Our bodies like routine. It is important to stick to a schedule – whether it works our play – to keep it measured and consistent. Our bedtimes should be treated the same way as that daily office meeting or evening TV show. By switching our lights out and closing our eyes at the same time each night, our body will regulate and enter better sleep each night. Over time, we will start feeling tired at the same time each night and wake up naturally each morning feeling refreshed.
Avoid Long Naps!
Our sleep cycles mean that after 60-90 minutes, we enter a deep sleep. While this level is essential for our body repair, it can have dreadful effects if we enter this state during the day. Our afternoon naps should be restricted to 30 minutes. This way, we enter the light stage of REM that can help us feel refreshed without the grogginess afterward. Next time you take a nap – and who doesn’t love napping? – set an alarm for 35 minutes.
Avoid Artificial Light
For centuries, humans fell asleep when it got dark. We became acclimatized to reacting to light and dark, helping us regulate our bodies. With the increased amount of lights and bright screens we see each day, this can have negative effects on our sleep cycle. Be sure to dim the lights around you for an hour before you go to bed. Preferably turn your phone off completely, but if this is unavoidable then make sure to put on night mode.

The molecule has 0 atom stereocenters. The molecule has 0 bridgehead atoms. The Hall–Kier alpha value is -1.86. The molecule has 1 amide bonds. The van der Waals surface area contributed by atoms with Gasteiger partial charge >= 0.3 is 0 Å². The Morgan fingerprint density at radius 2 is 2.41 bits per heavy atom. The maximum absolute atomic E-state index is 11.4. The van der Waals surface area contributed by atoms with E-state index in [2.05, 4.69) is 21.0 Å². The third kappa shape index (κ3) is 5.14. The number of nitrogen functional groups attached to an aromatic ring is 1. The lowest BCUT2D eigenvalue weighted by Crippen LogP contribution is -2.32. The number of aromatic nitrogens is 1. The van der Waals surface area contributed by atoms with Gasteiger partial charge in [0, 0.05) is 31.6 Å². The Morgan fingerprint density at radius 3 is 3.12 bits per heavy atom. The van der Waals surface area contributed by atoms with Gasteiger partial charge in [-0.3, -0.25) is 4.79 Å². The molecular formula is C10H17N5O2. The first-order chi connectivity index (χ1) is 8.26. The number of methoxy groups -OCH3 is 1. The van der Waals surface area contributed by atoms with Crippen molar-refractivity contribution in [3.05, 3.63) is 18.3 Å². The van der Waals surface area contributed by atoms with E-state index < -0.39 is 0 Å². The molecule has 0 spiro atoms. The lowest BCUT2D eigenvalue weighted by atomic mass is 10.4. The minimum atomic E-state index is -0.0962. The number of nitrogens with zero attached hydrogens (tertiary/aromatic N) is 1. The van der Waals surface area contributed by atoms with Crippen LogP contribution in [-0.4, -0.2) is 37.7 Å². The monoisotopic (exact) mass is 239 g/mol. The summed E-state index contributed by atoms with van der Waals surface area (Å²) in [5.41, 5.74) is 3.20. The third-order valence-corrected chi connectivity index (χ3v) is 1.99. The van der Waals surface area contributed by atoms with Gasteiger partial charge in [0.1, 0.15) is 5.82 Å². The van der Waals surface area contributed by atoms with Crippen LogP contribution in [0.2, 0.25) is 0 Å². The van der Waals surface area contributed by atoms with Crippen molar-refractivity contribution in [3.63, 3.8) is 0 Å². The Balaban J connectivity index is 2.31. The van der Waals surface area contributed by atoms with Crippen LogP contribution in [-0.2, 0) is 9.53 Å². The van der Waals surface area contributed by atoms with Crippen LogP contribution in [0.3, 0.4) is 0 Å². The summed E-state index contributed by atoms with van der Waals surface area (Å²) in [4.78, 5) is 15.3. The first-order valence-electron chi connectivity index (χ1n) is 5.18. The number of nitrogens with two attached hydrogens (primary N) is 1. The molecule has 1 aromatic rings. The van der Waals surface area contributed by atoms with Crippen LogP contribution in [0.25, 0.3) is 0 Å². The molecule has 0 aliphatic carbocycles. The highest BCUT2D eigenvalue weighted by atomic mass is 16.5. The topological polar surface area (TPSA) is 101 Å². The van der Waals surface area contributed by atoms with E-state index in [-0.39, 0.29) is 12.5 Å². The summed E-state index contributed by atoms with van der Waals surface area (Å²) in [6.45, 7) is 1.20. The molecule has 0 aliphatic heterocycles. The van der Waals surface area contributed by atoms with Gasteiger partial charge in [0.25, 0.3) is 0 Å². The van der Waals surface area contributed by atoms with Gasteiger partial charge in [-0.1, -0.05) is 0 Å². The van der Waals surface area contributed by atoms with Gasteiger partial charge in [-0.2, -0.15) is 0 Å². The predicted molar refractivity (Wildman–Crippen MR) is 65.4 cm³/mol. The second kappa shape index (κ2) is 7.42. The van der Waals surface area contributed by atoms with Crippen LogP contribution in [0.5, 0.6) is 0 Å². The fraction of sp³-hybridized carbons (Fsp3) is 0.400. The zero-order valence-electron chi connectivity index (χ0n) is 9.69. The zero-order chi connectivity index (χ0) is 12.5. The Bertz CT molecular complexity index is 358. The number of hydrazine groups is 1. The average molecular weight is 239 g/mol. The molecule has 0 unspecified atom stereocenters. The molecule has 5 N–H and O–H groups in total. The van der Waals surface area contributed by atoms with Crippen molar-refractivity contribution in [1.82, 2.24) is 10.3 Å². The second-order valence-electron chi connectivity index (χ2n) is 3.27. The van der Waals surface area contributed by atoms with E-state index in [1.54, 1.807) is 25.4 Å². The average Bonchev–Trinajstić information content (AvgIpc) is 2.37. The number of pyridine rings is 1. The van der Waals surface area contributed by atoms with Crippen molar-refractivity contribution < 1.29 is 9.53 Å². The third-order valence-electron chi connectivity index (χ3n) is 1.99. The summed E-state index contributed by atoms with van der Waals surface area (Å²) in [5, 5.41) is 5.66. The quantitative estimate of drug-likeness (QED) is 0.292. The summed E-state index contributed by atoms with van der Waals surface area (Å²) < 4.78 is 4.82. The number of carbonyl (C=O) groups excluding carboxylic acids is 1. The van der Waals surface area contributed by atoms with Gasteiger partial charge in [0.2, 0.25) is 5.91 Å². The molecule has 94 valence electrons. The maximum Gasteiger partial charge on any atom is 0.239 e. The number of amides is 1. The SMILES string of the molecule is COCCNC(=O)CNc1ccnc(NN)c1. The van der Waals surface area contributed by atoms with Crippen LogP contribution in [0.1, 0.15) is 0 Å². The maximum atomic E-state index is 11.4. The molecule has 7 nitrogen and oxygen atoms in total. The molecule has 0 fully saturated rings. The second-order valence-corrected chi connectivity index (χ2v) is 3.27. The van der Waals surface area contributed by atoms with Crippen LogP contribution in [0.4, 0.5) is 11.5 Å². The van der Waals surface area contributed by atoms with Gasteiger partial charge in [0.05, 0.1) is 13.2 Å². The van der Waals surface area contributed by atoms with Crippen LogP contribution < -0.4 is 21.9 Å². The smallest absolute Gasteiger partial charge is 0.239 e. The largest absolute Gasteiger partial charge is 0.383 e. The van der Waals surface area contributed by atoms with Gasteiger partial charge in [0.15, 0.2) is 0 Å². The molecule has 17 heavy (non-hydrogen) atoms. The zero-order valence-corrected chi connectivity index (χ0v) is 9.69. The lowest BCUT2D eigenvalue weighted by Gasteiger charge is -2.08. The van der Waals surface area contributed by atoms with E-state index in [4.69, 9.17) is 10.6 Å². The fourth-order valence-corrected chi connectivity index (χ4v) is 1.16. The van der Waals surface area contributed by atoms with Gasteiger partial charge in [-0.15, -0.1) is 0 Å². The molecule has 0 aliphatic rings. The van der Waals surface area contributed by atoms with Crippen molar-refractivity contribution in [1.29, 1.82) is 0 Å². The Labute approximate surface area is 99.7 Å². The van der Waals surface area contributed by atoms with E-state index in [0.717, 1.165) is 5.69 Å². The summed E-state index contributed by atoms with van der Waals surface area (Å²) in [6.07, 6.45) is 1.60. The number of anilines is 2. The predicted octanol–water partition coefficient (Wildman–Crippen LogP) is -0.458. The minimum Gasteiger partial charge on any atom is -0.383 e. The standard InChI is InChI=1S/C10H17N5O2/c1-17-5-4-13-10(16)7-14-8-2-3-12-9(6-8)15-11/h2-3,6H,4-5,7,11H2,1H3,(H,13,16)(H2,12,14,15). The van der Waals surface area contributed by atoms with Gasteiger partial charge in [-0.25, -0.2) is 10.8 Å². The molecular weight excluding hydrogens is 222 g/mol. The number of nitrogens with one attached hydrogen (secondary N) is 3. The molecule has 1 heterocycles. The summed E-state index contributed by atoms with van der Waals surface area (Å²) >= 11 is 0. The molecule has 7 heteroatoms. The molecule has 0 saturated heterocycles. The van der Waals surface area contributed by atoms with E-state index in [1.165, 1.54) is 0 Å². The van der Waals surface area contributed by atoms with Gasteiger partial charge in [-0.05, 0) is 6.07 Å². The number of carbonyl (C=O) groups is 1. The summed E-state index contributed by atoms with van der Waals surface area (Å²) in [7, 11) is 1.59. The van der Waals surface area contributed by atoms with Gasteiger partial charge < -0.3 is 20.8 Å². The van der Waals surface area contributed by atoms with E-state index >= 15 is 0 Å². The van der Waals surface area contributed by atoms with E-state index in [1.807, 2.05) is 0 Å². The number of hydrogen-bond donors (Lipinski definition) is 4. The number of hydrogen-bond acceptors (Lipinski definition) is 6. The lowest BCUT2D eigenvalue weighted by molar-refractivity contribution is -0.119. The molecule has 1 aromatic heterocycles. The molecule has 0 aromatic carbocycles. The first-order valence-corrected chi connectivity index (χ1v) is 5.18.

Watch Your Diet
We’ve touched upon some of the mental things we can do to help us sleep, but what about the physical? A lot of scientists say we should avoid sugars, caffeine, and cigarettes for at least four hours before we go to bed. These are quick releasing energy items which can keep our heart rate elevated and keep us up for longer. Be mindful to keep your snacks at night to a minimum and make sure they are sugar-free. This will help you drift off easier once you get to bed.
Don’t Stay In Bed For Longer Than 30 Minutes